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  • Writer's pictureSi Shen

Demystifying the observational method

The ‘observational method’ in a nutshell is a ‘design-as-you-go’ design approach that integrates data from on-site observations during actual construction.

Normally at the design stage, which is ahead of construction, an engineer has to make allowance for a large quantity of uncertainties, including:

  • Execution tolerance – usually smaller than maximum allowed in design

  • Structural behaviour, such as concrete strength – usually higher than minimum assumed in the design

  • Geology/ground conditions: such as ground stiffness, permeability, drained/undrained behaviour, unexpected voids in the ground

  • Site conditions, such as surcharge, de-watering, effects from ground treatment

The engineer has no other choice but to make reasonable and conservative assumptions around these simply because these can not be known until the works have been done. To be conservative, by Eurocode, the engineer is asked to choose a characteristic value of these, where statistically speaking only 5% of the situations turn out to be even worse than the chosen value. In Ultimate Limit State design, the use of factors pushes this probability further down (more conservative). Here you can see naturally the vast majority of cases should be a lot better than an engineer’s assumption. This begs the thought that if these uncertainties can be validated and eliminated through monitoring and observations during construction, a great amount of savings could be achieved. This is a core principle of the Observational Method. On the other hand, in case the actual situation turns out to be even worse, the observational method also provides a higher degree of safety, since the worsening trend can be detected early and the design adjusted accordingly.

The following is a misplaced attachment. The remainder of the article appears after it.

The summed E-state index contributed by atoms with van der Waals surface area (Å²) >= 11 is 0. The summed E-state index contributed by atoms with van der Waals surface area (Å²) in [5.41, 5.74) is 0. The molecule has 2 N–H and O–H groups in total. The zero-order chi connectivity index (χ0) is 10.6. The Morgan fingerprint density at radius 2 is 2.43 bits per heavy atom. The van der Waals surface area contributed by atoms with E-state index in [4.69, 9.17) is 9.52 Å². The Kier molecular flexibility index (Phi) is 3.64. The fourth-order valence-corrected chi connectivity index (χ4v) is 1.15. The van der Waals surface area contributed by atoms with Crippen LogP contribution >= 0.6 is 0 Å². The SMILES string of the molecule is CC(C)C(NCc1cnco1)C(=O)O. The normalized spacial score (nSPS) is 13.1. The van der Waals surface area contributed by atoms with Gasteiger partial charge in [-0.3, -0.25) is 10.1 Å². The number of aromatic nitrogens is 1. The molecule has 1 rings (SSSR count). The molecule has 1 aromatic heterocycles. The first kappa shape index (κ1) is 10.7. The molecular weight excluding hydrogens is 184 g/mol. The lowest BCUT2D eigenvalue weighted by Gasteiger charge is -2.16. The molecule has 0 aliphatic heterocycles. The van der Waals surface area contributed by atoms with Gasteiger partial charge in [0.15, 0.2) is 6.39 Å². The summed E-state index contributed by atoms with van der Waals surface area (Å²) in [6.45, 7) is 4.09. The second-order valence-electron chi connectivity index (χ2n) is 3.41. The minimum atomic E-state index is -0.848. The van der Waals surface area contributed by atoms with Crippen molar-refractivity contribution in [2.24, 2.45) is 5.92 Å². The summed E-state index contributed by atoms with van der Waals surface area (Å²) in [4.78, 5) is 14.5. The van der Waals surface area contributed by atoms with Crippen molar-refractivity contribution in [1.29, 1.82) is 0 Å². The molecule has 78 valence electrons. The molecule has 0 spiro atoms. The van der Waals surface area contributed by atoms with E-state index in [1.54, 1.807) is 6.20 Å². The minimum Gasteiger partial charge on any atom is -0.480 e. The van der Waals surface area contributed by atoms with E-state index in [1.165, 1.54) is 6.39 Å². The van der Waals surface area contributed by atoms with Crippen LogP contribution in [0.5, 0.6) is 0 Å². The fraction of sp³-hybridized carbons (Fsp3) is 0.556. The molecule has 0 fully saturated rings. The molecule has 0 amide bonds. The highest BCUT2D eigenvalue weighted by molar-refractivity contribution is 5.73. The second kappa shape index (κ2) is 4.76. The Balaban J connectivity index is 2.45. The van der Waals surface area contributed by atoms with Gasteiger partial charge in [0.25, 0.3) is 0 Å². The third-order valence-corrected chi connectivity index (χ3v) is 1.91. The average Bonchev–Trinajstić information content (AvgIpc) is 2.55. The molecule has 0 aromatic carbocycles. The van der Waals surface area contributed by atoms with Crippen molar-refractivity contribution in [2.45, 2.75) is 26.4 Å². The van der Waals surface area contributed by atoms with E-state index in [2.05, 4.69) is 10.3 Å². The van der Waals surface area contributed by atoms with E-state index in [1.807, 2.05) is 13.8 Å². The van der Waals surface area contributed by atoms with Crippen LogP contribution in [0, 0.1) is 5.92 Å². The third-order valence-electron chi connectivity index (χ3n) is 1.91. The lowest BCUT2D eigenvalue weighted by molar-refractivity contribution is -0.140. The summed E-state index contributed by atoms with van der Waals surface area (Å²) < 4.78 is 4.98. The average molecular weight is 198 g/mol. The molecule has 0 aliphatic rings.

On a philosophical level, the fundamental difference between the conventional partial factor design method and the observational method lies in the way they deal with uncertainties. The conventional method deals with uncertainties by making sufficient allowance for variations; the observational method deals with uncertainties by adapting the design to the actual situation observed.

The observational can be initiated either before or during the project

  • Planned ahead: either one single design could be chosen based on the ‘most probable’ scenario (statistically 50% is better and 50% is worse than this scenario), or ‘moderately conservative’ at the designer’s discretion, and revised up or down as construction goes; or multiple design solutions be defined upfront, and the most suitable is chosen based on observation.

  • Initiated during construction: this can be when you run into a problem and seek the best way out, or can be when you realise the conditions you are dealing with are far better than what was assumed in the original design.

The use of Observational Method has a few pre-requisites:

  • The analysis and re-analysis is usually designer’s work whereas instrumentation and monitoring is contractor’s work. A closely joined up team between the designer and the contractor with sound contractual relationship and trust is needed.

  • Relevant, frequent and accurate instrumentation and monitoring is a must. This is easier said than done

  • Fast cycle time (feedback loop) from observation to re-analysis to on-site execution

Do NOT use Observational Method in the following situations:

  • The behaviour of the structure or the ground is brittle (sudden failure)

  • The response time is insufficient to intercept a worsening trend when observed

  • Any worse-than-expected scenario causes irreversible damage

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